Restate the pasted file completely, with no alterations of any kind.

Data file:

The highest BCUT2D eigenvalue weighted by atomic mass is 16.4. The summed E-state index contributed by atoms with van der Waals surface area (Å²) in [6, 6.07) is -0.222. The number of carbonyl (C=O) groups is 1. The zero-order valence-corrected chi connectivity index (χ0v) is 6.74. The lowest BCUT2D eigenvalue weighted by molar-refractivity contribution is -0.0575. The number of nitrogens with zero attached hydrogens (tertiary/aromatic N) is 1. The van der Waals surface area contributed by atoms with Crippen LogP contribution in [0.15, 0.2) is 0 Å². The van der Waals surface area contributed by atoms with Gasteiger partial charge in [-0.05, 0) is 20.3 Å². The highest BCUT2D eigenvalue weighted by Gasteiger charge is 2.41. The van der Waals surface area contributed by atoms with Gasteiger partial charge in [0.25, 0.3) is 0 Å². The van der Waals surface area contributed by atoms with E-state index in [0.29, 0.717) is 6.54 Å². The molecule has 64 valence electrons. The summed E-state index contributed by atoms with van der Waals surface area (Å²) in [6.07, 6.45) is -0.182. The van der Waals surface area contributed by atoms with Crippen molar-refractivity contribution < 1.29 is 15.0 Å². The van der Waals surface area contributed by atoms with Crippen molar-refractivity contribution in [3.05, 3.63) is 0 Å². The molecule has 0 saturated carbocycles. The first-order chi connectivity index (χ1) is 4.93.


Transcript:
The highest BCUT2D eigenvalue weighted by atomic mass is 16.4. The summed E-state index contributed by atoms with van der Waals surface area (Å²) in [6, 6.07) is -0.222. The number of carbonyl (C=O) groups is 1. The zero-order valence-corrected chi connectivity index (χ0v) is 6.74. The lowest BCUT2D eigenvalue weighted by molar-refractivity contribution is -0.0575. The number of nitrogens with zero attached hydrogens (tertiary/aromatic N) is 1. The van der Waals surface area contributed by atoms with Crippen LogP contribution in [0.15, 0.2) is 0 Å². The van der Waals surface area contributed by atoms with Gasteiger partial charge in [-0.05, 0) is 20.3 Å². The highest BCUT2D eigenvalue weighted by Gasteiger charge is 2.41. The van der Waals surface area contributed by atoms with Gasteiger partial charge in [0.25, 0.3) is 0 Å². The van der Waals surface area contributed by atoms with E-state index in [0.29, 0.717) is 6.54 Å². The molecule has 64 valence electrons. The summed E-state index contributed by atoms with van der Waals surface area (Å²) in [6.07, 6.45) is -0.182. The van der Waals surface area contributed by atoms with Crippen molar-refractivity contribution < 1.29 is 15.0 Å². The van der Waals surface area contributed by atoms with Crippen molar-refractivity contribution in [3.05, 3.63) is 0 Å². The molecule has 0 saturated carbocycles. The first-order chi connectivity index (χ1) is 4.93.